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Execution added to castration bill

Just in case "chemically castrating" rapists doesn't work, a Senate committee on Tuesday voted to execute them, too.

The Criminal Justice Committee voted 5-2 for the controversial castration bill. It would give judges the power to force second-time rapists to take the drug Depo Provera, which purportedly reduces sexually aggressive behavior.

But anyone convicted of rape a third time would be subject to the death penalty under the bill.

The vote means the bill has passed its first legislative hurdle, but it would still need to pass another committee and the full Senate. The House has not considered such a law.

Charlene Carres of the Florida American Civil Liberties Union said the law could be unconstitutional. "We're not an eye-for-an-eye, tooth-for-a-tooth country," she said.

But the committee may have been more swayed by Carol Tutwiler, a nurse from West Palm Beach, who told senators how her daughter has suffered since being raped in 1988.

"She can't work, she does not sleep and she is afraid to date, to this day," Mrs Tutwiler said. "I beg you let's do something so that you don't have to go through what I went through."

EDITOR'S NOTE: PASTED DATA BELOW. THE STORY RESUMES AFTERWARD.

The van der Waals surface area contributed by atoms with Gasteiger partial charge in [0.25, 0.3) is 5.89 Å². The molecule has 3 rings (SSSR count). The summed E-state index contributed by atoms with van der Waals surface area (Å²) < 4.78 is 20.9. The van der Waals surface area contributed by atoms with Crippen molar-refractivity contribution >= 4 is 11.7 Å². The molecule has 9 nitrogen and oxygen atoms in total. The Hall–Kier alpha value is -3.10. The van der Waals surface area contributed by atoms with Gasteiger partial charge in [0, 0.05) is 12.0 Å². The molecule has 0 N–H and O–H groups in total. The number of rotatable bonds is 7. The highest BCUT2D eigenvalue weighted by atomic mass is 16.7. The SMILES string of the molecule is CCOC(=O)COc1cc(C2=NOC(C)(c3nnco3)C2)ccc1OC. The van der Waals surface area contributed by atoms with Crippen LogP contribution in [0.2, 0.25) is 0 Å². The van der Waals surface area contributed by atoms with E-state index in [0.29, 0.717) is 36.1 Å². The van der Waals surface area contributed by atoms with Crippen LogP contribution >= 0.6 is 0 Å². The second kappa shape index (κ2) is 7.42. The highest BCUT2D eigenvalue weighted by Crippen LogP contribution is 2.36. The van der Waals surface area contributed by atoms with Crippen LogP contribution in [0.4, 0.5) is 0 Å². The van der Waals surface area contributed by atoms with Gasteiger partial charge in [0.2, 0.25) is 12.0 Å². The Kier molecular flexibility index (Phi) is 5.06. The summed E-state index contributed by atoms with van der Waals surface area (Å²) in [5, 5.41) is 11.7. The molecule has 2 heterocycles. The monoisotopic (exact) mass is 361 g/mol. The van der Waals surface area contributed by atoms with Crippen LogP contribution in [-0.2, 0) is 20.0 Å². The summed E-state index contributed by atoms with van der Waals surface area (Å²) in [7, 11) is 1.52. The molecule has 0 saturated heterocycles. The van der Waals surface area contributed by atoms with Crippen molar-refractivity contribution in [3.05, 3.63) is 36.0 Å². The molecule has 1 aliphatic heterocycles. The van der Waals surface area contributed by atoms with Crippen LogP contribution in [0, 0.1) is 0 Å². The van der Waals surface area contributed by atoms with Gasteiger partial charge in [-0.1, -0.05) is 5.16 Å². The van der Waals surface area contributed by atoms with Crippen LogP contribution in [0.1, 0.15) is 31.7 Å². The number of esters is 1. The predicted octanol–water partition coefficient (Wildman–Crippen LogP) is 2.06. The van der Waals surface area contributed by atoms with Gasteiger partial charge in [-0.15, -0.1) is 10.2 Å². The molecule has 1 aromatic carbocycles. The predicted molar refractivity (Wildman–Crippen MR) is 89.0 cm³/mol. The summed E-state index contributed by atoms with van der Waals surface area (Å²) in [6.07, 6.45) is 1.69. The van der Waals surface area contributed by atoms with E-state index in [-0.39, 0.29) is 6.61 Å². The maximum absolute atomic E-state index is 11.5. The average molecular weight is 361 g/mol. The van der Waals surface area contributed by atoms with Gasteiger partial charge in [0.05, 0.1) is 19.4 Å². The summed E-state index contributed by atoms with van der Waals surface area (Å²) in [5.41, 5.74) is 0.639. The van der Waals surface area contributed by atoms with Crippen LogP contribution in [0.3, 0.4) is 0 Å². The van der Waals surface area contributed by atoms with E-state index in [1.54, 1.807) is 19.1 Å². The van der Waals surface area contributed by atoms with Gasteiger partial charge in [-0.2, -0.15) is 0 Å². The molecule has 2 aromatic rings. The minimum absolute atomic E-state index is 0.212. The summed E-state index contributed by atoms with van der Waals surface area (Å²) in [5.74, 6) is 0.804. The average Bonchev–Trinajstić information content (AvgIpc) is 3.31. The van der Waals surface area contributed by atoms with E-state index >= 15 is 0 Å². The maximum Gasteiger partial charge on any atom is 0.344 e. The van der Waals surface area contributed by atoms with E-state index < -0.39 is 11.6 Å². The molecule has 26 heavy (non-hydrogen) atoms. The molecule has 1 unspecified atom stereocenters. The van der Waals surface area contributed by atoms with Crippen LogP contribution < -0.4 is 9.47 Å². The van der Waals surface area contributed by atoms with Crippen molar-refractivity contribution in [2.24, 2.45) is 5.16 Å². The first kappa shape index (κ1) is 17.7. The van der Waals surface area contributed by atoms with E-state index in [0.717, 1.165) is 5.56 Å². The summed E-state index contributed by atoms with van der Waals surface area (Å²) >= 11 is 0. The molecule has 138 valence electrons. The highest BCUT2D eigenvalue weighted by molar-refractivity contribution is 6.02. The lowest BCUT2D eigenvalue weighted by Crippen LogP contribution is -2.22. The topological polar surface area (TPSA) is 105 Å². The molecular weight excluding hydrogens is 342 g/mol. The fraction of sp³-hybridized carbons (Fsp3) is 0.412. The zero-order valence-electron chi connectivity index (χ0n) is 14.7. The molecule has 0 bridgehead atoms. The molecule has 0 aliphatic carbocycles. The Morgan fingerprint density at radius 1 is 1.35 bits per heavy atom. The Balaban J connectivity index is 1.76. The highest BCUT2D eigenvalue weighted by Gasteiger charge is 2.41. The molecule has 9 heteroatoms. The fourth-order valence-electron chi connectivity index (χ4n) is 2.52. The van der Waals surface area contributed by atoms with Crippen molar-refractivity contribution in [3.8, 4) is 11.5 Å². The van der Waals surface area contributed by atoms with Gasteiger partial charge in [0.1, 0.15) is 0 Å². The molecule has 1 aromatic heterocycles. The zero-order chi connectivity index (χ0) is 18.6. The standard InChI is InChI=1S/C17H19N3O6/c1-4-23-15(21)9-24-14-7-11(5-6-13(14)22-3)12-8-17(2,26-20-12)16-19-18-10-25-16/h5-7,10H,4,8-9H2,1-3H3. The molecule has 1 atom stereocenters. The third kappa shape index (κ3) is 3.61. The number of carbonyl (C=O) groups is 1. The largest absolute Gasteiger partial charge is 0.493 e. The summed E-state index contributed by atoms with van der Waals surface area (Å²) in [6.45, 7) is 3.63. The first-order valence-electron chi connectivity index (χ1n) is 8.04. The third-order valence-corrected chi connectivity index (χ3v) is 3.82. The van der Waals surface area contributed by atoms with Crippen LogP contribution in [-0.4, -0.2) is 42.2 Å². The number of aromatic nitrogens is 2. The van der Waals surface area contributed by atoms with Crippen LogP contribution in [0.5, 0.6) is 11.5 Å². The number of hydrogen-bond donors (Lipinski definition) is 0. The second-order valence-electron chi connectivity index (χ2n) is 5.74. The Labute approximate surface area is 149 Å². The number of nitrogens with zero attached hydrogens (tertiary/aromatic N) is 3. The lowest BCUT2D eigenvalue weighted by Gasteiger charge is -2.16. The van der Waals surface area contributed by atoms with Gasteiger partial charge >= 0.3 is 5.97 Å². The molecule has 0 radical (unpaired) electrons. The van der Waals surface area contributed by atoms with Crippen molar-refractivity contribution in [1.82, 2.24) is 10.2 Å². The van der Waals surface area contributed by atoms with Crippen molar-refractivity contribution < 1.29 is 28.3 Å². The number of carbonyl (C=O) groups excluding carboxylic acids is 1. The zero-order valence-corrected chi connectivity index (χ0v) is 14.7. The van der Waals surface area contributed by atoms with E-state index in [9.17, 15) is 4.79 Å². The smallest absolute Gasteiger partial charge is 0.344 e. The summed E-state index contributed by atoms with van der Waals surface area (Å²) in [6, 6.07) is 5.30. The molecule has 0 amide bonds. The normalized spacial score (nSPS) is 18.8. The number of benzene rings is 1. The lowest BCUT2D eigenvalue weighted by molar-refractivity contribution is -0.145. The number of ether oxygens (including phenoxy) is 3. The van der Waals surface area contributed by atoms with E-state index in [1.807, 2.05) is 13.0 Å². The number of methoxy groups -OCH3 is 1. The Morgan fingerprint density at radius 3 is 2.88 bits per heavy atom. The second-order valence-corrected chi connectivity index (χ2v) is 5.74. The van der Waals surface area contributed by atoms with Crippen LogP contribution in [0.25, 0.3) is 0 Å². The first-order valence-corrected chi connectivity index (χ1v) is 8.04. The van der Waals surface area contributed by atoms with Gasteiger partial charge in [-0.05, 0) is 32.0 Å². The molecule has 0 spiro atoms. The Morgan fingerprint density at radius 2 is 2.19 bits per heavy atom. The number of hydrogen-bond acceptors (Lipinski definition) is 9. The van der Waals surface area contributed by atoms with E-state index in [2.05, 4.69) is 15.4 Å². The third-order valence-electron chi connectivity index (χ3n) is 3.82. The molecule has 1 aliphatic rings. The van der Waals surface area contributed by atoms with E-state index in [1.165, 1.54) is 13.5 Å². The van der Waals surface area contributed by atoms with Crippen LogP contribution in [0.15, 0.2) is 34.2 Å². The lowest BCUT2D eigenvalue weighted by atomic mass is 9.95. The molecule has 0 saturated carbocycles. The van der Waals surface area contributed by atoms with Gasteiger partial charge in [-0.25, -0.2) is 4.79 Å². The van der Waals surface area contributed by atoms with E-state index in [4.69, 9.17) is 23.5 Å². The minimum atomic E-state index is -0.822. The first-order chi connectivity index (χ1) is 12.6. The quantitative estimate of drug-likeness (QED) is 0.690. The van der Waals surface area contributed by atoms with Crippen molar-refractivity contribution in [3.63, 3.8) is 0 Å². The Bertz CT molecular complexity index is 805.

Sen. Robert Wexler, D-Boca Raton, said he had been the subject of many "caustic editorials" since he proposed the bill. But he said he was obligated to try to do something to reduce rape, if there was any chance of doing so.

He said the average person convicted of rape is sentenced to just six years in prison and probably gets released early.

"One in eight women in this country has been raped," he said. "I believe it's a national disgrace of epidemic proportions."

Under the bill, rapists would not be literally castrated, but instead would be given regular doses of Depo Provera, which "inhibits sexual drive and sexually dangerous behavior by reducing the production of testosterone," according to a legislative analysis of the bill.

Failure to show up for Depo Provera treatment would be a felony.

Anne Gannon, lobbyist for the National Organization for Women, spoke against the bill. She said she would support it if it were voluntary for the rapists, combined with intensive counseling because those kinds of programs work.

"I don't have a lot of faith in a voluntary program like this," said Sen. Gary Siegel, R-Longwood. "I don't think there'll be a lot of volunteers."

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